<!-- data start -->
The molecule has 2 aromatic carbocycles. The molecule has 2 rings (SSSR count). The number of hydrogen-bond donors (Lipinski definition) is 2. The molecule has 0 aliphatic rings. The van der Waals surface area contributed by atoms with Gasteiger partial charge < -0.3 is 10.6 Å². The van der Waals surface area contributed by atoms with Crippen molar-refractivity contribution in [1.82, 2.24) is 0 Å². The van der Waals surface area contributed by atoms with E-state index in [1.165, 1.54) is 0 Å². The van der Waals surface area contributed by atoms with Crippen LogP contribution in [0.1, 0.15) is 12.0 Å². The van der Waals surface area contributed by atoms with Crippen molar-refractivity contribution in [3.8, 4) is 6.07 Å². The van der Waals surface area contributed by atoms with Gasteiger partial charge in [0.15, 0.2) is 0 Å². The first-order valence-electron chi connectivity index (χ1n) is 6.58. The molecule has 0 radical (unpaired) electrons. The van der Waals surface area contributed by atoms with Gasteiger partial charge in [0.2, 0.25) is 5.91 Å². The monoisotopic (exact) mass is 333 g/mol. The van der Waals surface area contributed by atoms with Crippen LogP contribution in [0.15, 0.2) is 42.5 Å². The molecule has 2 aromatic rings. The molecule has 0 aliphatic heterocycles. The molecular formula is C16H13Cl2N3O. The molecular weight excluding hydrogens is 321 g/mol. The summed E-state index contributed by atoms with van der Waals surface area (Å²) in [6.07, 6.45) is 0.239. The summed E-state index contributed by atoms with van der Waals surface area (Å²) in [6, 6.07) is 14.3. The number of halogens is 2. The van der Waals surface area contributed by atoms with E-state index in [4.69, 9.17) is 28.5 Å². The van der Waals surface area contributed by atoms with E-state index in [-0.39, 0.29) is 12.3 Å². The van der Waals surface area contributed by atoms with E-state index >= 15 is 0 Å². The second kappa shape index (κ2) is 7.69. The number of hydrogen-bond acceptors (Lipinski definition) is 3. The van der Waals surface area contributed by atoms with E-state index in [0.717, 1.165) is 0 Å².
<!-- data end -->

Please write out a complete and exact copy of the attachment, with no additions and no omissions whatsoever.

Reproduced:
The molecule has 2 aromatic carbocycles. The molecule has 2 rings (SSSR count). The number of hydrogen-bond donors (Lipinski definition) is 2. The molecule has 0 aliphatic rings. The van der Waals surface area contributed by atoms with Gasteiger partial charge < -0.3 is 10.6 Å². The van der Waals surface area contributed by atoms with Crippen molar-refractivity contribution in [1.82, 2.24) is 0 Å². The van der Waals surface area contributed by atoms with E-state index in [1.165, 1.54) is 0 Å². The van der Waals surface area contributed by atoms with Crippen LogP contribution in [0.1, 0.15) is 12.0 Å². The van der Waals surface area contributed by atoms with Crippen molar-refractivity contribution in [3.8, 4) is 6.07 Å². The van der Waals surface area contributed by atoms with Gasteiger partial charge in [0.15, 0.2) is 0 Å². The first-order valence-electron chi connectivity index (χ1n) is 6.58. The molecule has 0 radical (unpaired) electrons. The van der Waals surface area contributed by atoms with Gasteiger partial charge in [0.2, 0.25) is 5.91 Å². The monoisotopic (exact) mass is 333 g/mol. The van der Waals surface area contributed by atoms with Crippen LogP contribution in [0.15, 0.2) is 42.5 Å². The molecule has 2 aromatic rings. The molecule has 0 aliphatic heterocycles. The molecular formula is C16H13Cl2N3O. The molecular weight excluding hydrogens is 321 g/mol. The summed E-state index contributed by atoms with van der Waals surface area (Å²) in [6.07, 6.45) is 0.239. The summed E-state index contributed by atoms with van der Waals surface area (Å²) in [6, 6.07) is 14.3. The number of halogens is 2. The van der Waals surface area contributed by atoms with E-state index in [4.69, 9.17) is 28.5 Å². The van der Waals surface area contributed by atoms with E-state index in [-0.39, 0.29) is 12.3 Å². The van der Waals surface area contributed by atoms with E-state index >= 15 is 0 Å². The second kappa shape index (κ2) is 7.69. The number of hydrogen-bond acceptors (Lipinski definition) is 3. The van der Waals surface area contributed by atoms with E-state index in [0.717, 1.165) is 0 Å².